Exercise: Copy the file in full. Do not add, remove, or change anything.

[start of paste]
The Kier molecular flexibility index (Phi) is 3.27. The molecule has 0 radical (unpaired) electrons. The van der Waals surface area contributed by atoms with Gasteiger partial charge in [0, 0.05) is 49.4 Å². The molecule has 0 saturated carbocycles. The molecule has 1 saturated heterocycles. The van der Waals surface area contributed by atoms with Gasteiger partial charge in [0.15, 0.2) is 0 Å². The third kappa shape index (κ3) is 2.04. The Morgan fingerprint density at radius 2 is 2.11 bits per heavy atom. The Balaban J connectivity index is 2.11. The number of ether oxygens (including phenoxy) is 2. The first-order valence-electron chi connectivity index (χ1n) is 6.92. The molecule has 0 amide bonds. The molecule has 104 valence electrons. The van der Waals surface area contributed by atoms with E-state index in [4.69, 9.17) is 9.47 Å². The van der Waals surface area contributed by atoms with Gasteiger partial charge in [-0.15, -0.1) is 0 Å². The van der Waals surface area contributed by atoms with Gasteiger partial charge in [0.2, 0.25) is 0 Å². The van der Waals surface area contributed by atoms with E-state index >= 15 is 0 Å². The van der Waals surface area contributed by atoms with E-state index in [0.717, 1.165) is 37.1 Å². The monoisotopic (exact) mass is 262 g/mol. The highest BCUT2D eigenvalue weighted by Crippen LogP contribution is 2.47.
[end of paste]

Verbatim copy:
The Kier molecular flexibility index (Phi) is 3.27. The molecule has 0 radical (unpaired) electrons. The van der Waals surface area contributed by atoms with Gasteiger partial charge in [0, 0.05) is 49.4 Å². The molecule has 0 saturated carbocycles. The molecule has 1 saturated heterocycles. The van der Waals surface area contributed by atoms with Gasteiger partial charge in [0.15, 0.2) is 0 Å². The third kappa shape index (κ3) is 2.04. The Morgan fingerprint density at radius 2 is 2.11 bits per heavy atom. The Balaban J connectivity index is 2.11. The number of ether oxygens (including phenoxy) is 2. The first-order valence-electron chi connectivity index (χ1n) is 6.92. The molecule has 0 amide bonds. The molecule has 104 valence electrons. The van der Waals surface area contributed by atoms with E-state index in [4.69, 9.17) is 9.47 Å². The van der Waals surface area contributed by atoms with Gasteiger partial charge in [-0.15, -0.1) is 0 Å². The van der Waals surface area contributed by atoms with Gasteiger partial charge in [0.2, 0.25) is 0 Å². The van der Waals surface area contributed by atoms with E-state index >= 15 is 0 Å². The van der Waals surface area contributed by atoms with E-state index in [0.717, 1.165) is 37.1 Å². The monoisotopic (exact) mass is 262 g/mol. The highest BCUT2D eigenvalue weighted by Crippen LogP contribution is 2.47.